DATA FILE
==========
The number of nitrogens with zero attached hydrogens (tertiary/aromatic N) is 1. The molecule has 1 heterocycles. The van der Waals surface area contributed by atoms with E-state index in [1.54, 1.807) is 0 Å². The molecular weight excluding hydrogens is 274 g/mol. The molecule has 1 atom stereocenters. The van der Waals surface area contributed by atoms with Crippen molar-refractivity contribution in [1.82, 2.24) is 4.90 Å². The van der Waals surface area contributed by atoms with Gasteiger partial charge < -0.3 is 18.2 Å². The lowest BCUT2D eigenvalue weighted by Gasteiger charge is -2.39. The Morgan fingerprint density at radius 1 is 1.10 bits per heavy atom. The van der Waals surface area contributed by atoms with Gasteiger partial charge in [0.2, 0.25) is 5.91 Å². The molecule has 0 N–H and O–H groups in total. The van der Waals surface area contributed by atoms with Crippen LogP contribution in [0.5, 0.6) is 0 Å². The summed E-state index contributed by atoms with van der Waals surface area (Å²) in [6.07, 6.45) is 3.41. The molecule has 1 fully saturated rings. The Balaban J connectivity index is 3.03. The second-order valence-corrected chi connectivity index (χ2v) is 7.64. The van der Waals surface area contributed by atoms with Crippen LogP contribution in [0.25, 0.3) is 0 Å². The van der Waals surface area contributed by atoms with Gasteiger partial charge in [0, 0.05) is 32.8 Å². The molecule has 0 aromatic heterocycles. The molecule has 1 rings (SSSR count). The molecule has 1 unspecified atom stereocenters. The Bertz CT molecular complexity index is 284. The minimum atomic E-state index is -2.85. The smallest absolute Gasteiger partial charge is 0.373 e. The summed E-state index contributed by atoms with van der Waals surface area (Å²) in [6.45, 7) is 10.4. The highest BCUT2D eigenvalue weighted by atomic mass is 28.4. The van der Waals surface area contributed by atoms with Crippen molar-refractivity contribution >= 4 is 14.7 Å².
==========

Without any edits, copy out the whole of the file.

The number of nitrogens with zero attached hydrogens (tertiary/aromatic N) is 1. The molecule has 1 heterocycles. The van der Waals surface area contributed by atoms with E-state index in [1.54, 1.807) is 0 Å². The molecular weight excluding hydrogens is 274 g/mol. The molecule has 1 atom stereocenters. The van der Waals surface area contributed by atoms with Crippen molar-refractivity contribution in [1.82, 2.24) is 4.90 Å². The van der Waals surface area contributed by atoms with Gasteiger partial charge < -0.3 is 18.2 Å². The lowest BCUT2D eigenvalue weighted by Gasteiger charge is -2.39. The Morgan fingerprint density at radius 1 is 1.10 bits per heavy atom. The van der Waals surface area contributed by atoms with Gasteiger partial charge in [0.2, 0.25) is 5.91 Å². The molecule has 0 N–H and O–H groups in total. The van der Waals surface area contributed by atoms with Crippen LogP contribution in [0.5, 0.6) is 0 Å². The summed E-state index contributed by atoms with van der Waals surface area (Å²) in [6.07, 6.45) is 3.41. The molecule has 1 fully saturated rings. The Balaban J connectivity index is 3.03. The second-order valence-corrected chi connectivity index (χ2v) is 7.64. The van der Waals surface area contributed by atoms with Crippen LogP contribution in [0.25, 0.3) is 0 Å². The van der Waals surface area contributed by atoms with Gasteiger partial charge in [0, 0.05) is 32.8 Å². The molecule has 0 aromatic heterocycles. The molecule has 1 rings (SSSR count). The molecule has 1 unspecified atom stereocenters. The Bertz CT molecular complexity index is 284. The minimum atomic E-state index is -2.85. The smallest absolute Gasteiger partial charge is 0.373 e. The summed E-state index contributed by atoms with van der Waals surface area (Å²) in [6.45, 7) is 10.4. The highest BCUT2D eigenvalue weighted by atomic mass is 28.4. The van der Waals surface area contributed by atoms with Crippen molar-refractivity contribution >= 4 is 14.7 Å².